25 AUGUST 2020
With fitting rooms closed, physical retailers are looking to online tools to circumvent try-ons and increase consumer confidence.
The urgency to solve for virtual fit, once relegated online, has extended to stores, where the pandemic has made trying on clothing more complicated.
Reopened stores are mostly contactless, meaning that fitting rooms are closed, restricted or just unappealing; 65 per cent of women feel unsafe trying on apparel in dressing rooms, according to First Insight. Thus, shoppers are left to guess size and fit — and more inclined to adopt the buy-then-try behaviours that mimic e-commerce. The phenomenon has compromised a key value proposition for stores; fit is the top reason for online returns, which for apparel can be 40 per cent. Even before the pandemic, returns overall cost retailers one-third of their revenues annually.
“People are using their bedrooms as fitting rooms,” says Haniff Brown, founder and CEO of fit-tech startup Fit:Match. Next month, Fit:Match will open a first-of-its-kind fit studio in Chicago’s Oakbrook Center that scans people to make product recommendations. More than 50 brands have signed on, including Ted Baker, Good American and Under Armour, and Fit:Match plans to open studios in Los Angeles and Dallas this autumn as part of a national expansion.
Fit technology hasn’t been a slam-dunk, online or otherwise. Ideal fit is as much about personal preference as it is about mathematical measurements, and without consistent sizing across brands, size recommendations require precise measurements from both the customer and the brand. But during the pandemic, with retail stores hit hard, brands are relying on fitting room tech to not just bring customers back into stores, but improve the experience. A new sense of urgency could unlock virtual fit, be it online or in person.
Sizing tech takes on fashion’s expensive returns problem
“Twenty years later, somehow this is still a problem — or opportunity,” says Karen Katz, consumer company advisor and former CEO of Neiman Marcus Group, who first met with a sizing tech startup in 2000 after the launch of neimanmarcus.com. “I don't know of anybody that has unlocked this one yet, but [solving this] would be staggering. The winning technology absolutely could be applied online or in-store.”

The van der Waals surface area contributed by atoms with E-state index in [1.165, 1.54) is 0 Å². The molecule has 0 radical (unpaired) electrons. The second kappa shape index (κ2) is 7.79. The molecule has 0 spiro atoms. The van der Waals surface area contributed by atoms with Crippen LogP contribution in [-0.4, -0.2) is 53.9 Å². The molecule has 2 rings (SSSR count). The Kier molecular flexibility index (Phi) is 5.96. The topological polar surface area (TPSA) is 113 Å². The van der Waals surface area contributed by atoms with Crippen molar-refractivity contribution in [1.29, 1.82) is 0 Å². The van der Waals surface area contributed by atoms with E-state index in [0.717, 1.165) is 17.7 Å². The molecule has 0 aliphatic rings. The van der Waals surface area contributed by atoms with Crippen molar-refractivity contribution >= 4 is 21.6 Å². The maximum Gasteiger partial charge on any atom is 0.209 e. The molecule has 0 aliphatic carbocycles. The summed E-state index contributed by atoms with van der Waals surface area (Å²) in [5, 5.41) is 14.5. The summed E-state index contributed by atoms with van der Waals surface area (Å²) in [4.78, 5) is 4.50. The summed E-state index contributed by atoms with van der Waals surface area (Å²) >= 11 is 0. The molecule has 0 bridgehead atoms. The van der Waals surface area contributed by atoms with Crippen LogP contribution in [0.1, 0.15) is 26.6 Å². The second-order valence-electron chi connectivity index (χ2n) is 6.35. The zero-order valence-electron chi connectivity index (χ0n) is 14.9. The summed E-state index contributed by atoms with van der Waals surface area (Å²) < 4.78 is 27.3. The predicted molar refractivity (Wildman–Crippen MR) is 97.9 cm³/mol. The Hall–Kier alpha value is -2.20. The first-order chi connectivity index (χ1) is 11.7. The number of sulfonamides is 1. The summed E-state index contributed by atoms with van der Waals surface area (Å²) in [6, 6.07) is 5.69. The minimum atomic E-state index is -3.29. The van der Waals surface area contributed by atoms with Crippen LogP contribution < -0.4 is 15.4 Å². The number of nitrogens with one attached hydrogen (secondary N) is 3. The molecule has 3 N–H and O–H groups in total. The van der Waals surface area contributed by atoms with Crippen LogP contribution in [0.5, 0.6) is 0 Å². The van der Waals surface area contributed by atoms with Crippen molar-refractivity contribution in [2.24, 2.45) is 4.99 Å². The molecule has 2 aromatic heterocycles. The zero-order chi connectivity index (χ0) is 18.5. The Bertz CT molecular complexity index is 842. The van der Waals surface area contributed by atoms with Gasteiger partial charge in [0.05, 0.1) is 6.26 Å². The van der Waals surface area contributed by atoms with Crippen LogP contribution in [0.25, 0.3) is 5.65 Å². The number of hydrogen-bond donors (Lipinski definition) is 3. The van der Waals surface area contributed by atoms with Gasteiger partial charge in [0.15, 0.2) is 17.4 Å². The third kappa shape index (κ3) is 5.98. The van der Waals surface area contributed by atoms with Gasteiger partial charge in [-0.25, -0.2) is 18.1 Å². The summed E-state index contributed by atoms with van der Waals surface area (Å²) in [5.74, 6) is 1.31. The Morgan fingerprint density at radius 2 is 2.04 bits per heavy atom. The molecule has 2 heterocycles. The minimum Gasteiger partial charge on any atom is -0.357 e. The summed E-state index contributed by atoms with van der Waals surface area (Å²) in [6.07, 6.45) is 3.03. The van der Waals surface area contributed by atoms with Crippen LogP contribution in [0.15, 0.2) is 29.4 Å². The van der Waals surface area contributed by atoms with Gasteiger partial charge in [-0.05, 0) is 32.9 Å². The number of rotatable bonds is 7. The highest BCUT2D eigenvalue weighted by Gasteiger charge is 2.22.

Fit:Match is one of a spate of fit-tech startups applying artificial intelligence to physical stores. True Fit, an online fit-tech tool that works with brands like Levi’s, Ralph Lauren and Kate Spade, is now having conversations with every one of its partners to use the tech in stores, says co-founder Jessica Murphy. Fit Analytics, which makes size recommendations based on an online survey, has been getting inbound interest from brands specifically for its in-store solution, even though the tool was created for e-commerce, says Irina Sulejmanovic, Fit Analytics senior client success manager. 3D Look, a company that generates 3D models and body measurements from selfies, partnered with Tailored Brands, parent company of Men's Wearhouse and Jos. A. Bank, to be used by in-store associates — the first time the tech has been designed for an in-store experience.
AI can make fit recommendations in a number of ways. At Fit:Match’s fit studios, customers answer questions about height, weight and fit preferences in a mobile app, then 18 3D cameras capture 150 data points in 10 seconds. Its algorithm combines data from the scan with data from a brand’s tech pack, information on fabric qualities and other inputs to suggest specific styles and sizes from brand partners.
Fit:Match’s pilots collected more than 12,000 customer measurements and more than 1.8 million unique data points, while 80 per cent of shoppers who entered the studio were measured.